Materials provide a list of lessons in the teacher's edition (in print or clearly distinguished/accessible as a teacher's edition in digital materials), cross-referencing the standards covered and providing an estimated instructional time for each lesson, chapter and unit (i.e., pacing guide).
N/A

Indicator 3k

Materials contain strategies for informing parents or caregivers about the mathematics program and suggestions for how they can help support student progress and achievement.
N/A

Indicator 3l

Materials contain explanations of the instructional approaches of the program and identification of the research-based strategies.
N/A

Criterion 3m - 3q

Assessment: Materials offer teachers resources and tools to collect ongoing data about student progress on the Standards.

Indicator 3m

Materials provide strategies for gathering information about students' prior knowledge within and across grade levels.
N/A

Indicator 3n

Materials provide strategies for teachers to identify and address common student errors and misconceptions.
N/A

Indicator 3o

Materials provide opportunities for ongoing review and practice, with feedback, for students in learning both concepts and skills.
N/A

Indicator 3p

Materials offer ongoing formative and summative assessments:
N/A

Indicator 3p.i

Assessments clearly denote which standards are being emphasized.
N/A

Indicator 3p.ii

Assessments include aligned rubrics and scoring guidelines that provide sufficient guidance to teachers for interpreting student performance and suggestions for follow-up.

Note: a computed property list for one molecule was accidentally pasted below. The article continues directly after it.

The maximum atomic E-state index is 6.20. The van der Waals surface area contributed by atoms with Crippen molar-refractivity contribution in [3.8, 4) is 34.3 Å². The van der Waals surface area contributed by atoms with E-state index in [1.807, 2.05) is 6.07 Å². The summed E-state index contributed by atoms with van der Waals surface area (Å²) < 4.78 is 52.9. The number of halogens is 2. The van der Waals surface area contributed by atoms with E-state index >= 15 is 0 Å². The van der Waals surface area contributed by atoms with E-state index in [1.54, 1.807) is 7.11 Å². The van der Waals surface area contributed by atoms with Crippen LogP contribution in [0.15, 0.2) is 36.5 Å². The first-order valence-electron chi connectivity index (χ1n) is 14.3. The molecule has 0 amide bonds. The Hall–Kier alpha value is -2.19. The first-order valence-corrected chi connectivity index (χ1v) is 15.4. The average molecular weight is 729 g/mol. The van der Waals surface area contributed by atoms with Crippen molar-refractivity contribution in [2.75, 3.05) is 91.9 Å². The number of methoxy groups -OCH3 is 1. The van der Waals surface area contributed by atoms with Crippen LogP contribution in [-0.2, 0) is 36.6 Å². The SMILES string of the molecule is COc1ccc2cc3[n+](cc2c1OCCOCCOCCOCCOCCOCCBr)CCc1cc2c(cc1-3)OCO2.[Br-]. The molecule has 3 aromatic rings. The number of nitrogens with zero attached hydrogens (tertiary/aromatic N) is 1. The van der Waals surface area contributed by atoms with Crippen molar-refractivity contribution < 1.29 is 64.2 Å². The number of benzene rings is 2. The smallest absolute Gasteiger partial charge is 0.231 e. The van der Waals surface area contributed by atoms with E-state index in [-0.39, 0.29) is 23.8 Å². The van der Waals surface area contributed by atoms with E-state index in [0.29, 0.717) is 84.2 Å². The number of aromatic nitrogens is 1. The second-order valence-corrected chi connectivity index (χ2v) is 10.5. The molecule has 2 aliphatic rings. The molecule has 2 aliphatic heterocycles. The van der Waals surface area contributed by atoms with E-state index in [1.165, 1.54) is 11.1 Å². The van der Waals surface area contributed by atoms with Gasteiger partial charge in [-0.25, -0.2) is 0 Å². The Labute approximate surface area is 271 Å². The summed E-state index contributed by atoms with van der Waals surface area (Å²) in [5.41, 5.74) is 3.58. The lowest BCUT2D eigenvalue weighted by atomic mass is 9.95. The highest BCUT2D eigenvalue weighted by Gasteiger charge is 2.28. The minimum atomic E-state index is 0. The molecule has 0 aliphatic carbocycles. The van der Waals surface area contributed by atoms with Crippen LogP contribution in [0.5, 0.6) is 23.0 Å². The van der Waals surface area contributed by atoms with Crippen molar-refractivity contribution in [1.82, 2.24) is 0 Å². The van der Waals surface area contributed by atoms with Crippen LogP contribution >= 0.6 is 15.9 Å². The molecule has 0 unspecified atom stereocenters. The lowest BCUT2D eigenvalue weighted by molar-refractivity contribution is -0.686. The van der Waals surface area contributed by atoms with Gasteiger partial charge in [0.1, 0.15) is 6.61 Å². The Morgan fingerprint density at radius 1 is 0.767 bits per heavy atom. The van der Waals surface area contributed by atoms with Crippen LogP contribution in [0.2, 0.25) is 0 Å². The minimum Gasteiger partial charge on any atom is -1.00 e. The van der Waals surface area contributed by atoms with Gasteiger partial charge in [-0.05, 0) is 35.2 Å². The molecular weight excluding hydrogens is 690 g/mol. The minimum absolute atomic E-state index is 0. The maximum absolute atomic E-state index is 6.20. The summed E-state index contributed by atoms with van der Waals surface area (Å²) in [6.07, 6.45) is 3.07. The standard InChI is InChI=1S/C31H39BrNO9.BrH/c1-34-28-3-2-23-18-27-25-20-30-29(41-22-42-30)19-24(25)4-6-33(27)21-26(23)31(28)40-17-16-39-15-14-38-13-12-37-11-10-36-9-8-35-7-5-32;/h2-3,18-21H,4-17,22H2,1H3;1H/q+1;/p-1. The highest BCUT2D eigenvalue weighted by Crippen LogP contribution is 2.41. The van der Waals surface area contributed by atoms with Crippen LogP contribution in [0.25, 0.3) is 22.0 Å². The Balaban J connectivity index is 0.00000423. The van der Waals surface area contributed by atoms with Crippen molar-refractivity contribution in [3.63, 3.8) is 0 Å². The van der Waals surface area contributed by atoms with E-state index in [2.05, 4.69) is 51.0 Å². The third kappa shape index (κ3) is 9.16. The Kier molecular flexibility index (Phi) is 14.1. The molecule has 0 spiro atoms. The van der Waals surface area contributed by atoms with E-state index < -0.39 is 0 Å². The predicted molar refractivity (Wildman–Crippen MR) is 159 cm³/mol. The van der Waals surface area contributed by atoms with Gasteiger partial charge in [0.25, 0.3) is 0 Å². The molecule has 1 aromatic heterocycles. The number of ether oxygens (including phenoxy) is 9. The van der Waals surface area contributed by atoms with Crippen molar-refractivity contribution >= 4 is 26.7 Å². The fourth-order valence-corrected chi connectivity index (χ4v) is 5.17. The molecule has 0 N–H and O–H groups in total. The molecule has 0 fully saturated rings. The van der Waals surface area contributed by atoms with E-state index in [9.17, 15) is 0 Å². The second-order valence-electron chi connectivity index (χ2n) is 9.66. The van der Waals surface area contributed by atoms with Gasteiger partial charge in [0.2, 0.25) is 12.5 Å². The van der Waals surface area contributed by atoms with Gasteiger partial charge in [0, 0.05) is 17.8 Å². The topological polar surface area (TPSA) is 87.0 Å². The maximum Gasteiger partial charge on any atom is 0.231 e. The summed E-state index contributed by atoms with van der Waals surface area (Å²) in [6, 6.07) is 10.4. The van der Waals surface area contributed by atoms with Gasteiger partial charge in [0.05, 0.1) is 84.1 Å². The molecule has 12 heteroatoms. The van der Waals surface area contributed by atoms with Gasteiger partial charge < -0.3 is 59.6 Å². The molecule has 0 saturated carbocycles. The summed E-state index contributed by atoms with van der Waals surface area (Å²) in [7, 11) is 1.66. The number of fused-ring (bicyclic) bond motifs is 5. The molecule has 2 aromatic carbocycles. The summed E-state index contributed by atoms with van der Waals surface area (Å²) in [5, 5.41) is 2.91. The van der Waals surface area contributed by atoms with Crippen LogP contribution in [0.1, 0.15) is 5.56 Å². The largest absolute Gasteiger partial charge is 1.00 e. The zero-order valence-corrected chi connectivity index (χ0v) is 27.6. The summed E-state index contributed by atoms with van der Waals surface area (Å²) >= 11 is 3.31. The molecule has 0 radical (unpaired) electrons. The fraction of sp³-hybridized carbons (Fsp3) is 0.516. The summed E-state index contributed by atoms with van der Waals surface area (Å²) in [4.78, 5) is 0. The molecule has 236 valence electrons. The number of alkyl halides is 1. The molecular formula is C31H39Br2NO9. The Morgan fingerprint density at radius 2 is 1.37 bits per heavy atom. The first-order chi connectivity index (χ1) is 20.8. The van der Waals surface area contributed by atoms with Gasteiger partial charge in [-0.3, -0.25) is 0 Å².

N/A

Indicator 3q

Materials encourage students to monitor their own progress.
N/A

Criterion 3r - 3y

Differentiated instruction: Materials support teachers in differentiating instruction for diverse learners within and across grades.

Indicator 3r

Materials provide strategies to help teachers sequence or scaffold lessons so that the content is accessible to all learners.
N/A

Indicator 3s

Materials provide teachers with strategies for meeting the needs of a range of learners.
N/A

Indicator 3t

Materials embed tasks with multiple entry-points that can be solved using a variety of solution strategies or representations.
N/A

Indicator 3u

Materials suggest support, accommodations, and modifications for English Language Learners and other special populations that will support their regular and active participation in learning mathematics (e.g., modifying vocabulary words within word problems).
N/A

Indicator 3v

Materials provide opportunities for advanced students to investigate mathematics content at greater depth.
N/A

Indicator 3w

Materials provide a balanced portrayal of various demographic and personal characteristics.
N/A

Indicator 3x

Materials provide opportunities for teachers to use a variety of grouping strategies.
N/A

Indicator 3y

Materials encourage teachers to draw upon home language and culture to facilitate learning.
N/A

Criterion 3z - 3ad

Effective technology use: Materials support effective use of technology to enhance student learning. Digital materials are accessible and available in multiple platforms.

Indicator 3z

Materials integrate technology such as interactive tools, virtual manipulatives/objects, and/or dynamic mathematics software in ways that engage students in the Mathematical Practices.
N/A

Indicator 3aa

Digital materials (either included as supplementary to a textbook or as part of a digital curriculum) are web-based and compatible with multiple internet browsers (e.g., Internet Explorer, Firefox, Google Chrome, etc.). In addition, materials are "platform neutral" (i.e., are compatible with multiple operating systems such as Windows and Apple and are not proprietary to any single platform) and allow the use of tablets and mobile devices.
N/A

Indicator 3ab

Materials include opportunities to assess student mathematical understandings and knowledge of procedural skills using technology.
N/A

Indicator 3ac

Materials can be easily customized for individual learners. i. Digital materials include opportunities for teachers to personalize learning for all students, using adaptive or other technological innovations. ii. Materials can be easily customized for local use. For example, materials may provide a range of lessons to draw from on a topic.